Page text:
Critics see an essential hypocrisy at AAA’s heart, for it poses as a consumer advocate yet opposes laws that would lead to cleaner air and a healthier environment for those same consumers. They also cite its history on safety. AAA says it promotes road construction and repair for the sake of its members’ safety — but when it comes to car safety, the story is different.
One of the most notorious examples was the airbag law. AAA came out against mandatory installation of airbags in cars. It released a nationwide survey showing that 67 percent of those questioned preferred laws mandating seat belt use, and started lobbying for those laws in state legislatures, weakening the airbag campaign.
In place of AAA, the Better World Travellers Club seems like a good alternative. Plus it appears to be less expensive too.
Good NYT article on probability and is (mis)uses. The focus here is on the mysterious post-9/11 deaths of a dozen or so microbiologists but the concepts here could be applied to any situation where someone is claiming events that are “a million to one odds” or something. Required reading for conspiracy fans after you finish C. Wright Mills.
Note that this is real life and is occurring right now. It is not a dystopic SF movie.
A mob moved out from Las Flores, a shantytown of trash heaps and metal shacks boiling over with refugees from the financial collapse of what was once Latin America’s wealthiest nation. Within minutes, 600 hungry residents arrived on the scene, wielding machetes and carving knives. Suddenly, according to accounts from some of those present on that March day, a cry went up.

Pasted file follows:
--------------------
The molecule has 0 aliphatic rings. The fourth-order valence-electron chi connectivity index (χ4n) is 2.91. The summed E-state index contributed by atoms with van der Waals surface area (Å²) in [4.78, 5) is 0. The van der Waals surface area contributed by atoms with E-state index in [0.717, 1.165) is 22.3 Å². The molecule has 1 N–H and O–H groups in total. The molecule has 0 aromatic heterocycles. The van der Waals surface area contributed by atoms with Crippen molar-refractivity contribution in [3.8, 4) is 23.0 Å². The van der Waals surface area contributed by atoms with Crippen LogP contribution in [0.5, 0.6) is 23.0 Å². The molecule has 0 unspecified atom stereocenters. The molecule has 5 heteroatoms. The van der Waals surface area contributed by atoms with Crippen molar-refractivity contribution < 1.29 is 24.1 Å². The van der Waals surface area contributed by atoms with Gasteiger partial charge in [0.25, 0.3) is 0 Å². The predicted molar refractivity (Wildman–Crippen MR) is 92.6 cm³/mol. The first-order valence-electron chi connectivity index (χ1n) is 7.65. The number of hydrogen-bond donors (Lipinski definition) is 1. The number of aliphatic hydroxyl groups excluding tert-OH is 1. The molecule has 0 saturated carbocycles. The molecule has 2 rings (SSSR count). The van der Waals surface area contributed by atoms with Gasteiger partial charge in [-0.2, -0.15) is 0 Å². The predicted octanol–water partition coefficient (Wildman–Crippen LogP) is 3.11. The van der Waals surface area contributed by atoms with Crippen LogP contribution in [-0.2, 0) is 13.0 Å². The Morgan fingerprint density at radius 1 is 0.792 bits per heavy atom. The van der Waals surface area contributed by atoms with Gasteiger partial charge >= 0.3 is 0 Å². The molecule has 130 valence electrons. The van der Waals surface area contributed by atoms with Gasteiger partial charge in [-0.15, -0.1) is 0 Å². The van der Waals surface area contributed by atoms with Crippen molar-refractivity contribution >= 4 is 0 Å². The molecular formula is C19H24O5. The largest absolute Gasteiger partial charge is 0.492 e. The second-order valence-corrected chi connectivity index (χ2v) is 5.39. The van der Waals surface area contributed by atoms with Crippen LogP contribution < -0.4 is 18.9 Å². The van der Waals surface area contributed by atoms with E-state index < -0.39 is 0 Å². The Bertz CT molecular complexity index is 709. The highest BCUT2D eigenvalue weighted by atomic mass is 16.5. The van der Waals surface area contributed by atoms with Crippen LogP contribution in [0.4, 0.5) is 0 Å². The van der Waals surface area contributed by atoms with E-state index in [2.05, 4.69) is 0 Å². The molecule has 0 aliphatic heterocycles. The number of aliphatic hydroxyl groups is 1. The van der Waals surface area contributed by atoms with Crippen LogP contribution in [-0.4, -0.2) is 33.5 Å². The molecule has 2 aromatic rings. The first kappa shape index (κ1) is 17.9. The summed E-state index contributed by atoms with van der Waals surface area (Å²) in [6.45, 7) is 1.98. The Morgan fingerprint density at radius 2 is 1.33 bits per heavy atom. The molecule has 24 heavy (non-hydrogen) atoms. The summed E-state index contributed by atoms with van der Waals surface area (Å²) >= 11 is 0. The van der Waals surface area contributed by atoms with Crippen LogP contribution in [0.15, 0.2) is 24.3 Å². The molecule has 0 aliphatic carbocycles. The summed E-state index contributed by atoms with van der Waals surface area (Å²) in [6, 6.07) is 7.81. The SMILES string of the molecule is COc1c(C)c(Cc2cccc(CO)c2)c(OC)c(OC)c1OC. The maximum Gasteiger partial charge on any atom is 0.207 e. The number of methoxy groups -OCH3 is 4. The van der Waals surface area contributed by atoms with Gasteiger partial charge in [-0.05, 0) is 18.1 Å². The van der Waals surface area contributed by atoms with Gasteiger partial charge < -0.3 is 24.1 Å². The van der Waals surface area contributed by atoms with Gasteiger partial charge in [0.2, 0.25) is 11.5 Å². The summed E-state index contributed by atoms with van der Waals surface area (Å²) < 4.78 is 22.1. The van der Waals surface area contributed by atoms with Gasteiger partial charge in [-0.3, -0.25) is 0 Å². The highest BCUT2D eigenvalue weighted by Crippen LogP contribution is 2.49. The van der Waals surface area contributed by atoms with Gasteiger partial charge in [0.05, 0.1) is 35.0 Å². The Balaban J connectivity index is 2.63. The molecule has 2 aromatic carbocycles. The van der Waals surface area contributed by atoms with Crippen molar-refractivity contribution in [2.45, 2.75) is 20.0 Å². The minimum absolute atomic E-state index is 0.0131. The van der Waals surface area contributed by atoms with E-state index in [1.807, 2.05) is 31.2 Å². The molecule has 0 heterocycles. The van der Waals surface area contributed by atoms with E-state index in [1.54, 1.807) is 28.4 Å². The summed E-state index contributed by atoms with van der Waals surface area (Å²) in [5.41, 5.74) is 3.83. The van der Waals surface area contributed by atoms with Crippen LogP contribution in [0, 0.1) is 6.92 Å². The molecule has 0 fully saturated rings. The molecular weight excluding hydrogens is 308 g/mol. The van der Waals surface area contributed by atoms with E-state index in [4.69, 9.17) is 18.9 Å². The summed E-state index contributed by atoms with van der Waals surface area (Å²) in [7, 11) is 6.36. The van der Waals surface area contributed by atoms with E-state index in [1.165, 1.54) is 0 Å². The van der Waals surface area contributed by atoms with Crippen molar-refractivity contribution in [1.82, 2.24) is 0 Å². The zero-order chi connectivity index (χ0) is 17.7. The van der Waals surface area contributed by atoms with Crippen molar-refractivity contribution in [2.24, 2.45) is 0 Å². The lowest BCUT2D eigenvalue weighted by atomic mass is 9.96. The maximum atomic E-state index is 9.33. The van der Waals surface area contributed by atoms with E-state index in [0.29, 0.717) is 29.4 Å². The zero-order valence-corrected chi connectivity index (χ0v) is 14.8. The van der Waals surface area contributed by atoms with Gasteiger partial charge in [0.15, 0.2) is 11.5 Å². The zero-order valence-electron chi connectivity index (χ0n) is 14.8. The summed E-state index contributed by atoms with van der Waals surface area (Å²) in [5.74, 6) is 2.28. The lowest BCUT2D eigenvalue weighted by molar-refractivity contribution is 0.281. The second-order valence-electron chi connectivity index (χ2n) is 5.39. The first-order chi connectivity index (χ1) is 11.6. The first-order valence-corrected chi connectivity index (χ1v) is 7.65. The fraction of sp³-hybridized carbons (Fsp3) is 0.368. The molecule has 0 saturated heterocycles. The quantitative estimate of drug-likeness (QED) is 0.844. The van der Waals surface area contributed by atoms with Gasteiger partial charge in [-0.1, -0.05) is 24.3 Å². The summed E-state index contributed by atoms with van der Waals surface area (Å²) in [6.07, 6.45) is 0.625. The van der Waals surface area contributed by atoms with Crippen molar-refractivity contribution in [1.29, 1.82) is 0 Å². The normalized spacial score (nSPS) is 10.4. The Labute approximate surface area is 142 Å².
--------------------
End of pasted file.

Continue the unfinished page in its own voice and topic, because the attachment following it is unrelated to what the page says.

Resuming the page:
“Kill the cows!” someone yelled. “Take what you can!”
Interesting paper on the weaknesses of the airport screening system and how the dependence on passenger profiles is the system’s biggest flaw. An algorithm called “Carnival Booth” demonstrates how a terrorist cell can defeat the CAPS system.
[via Boing Boing]
Punch in your zip code and Scorecard will tell you just how polluted your neighborhood is and who’s doing the dumping.
Of course I had to run it on home…
Based on EPA’s most current data, this county ranked among the dirtiest/worst 10% of all counties in the US in terms of the number of people living in areas where cancer risk from hazardous air pollutants exceeds 1 in 10,000.
2,805,785 people in ORANGE County face a cancer risk more than 100 times the goal set by the Clean Air Act.
89% of the air cancer risk is from mobile sources
10% of the air cancer risk is from area sources
0.46% of the air cancer risk is from point sources
In 1999, this county ranked among the dirtier 40% of all counties in the U.S. in terms of pm-10 24-hour average concentration.
In 1999, this county ranked among the dirtiest/worst 10% of all counties in the U.S. in terms of noncancer risk score (air and water releases)
2 Superfund sites in ORANGE County caused contamination of drinking water sources
16% of surface waters in ORANGE County have beneficial uses which are impaired or threatened. (Reports may be incomplete)
Some Rivers, Streams and Creeks are impaired by Pathogens and Nutrients
Some Lakes, Reservoirs and Ponds are impaired by Nutrients and Metals
Some Estuaries, Bays and Coasts are impaired by Pathogens and Metals
The leading sources of water quality problems are Nonpoint Sources, Construction, and Urban Runoff/Storm Sewers
total information awareness useful for preemption; national security warning; and national security decision making.” needs a giant eye-in-the-pyramid.
Either they have a wicked sense of humor, or they’re totally serious. Scarily, I think they’re serious…
[via Boing Boing]
Remember a couple of months ago when Peru was considering to mandate the use of open-source software in all government agencies?
Well, guess where Bill is at the moment? In Lima, where he presented Peruvian president Alejandro Toledo with a briefcase full of Microsoft petty cash – well, $550K worth of money, software, and consulting actually.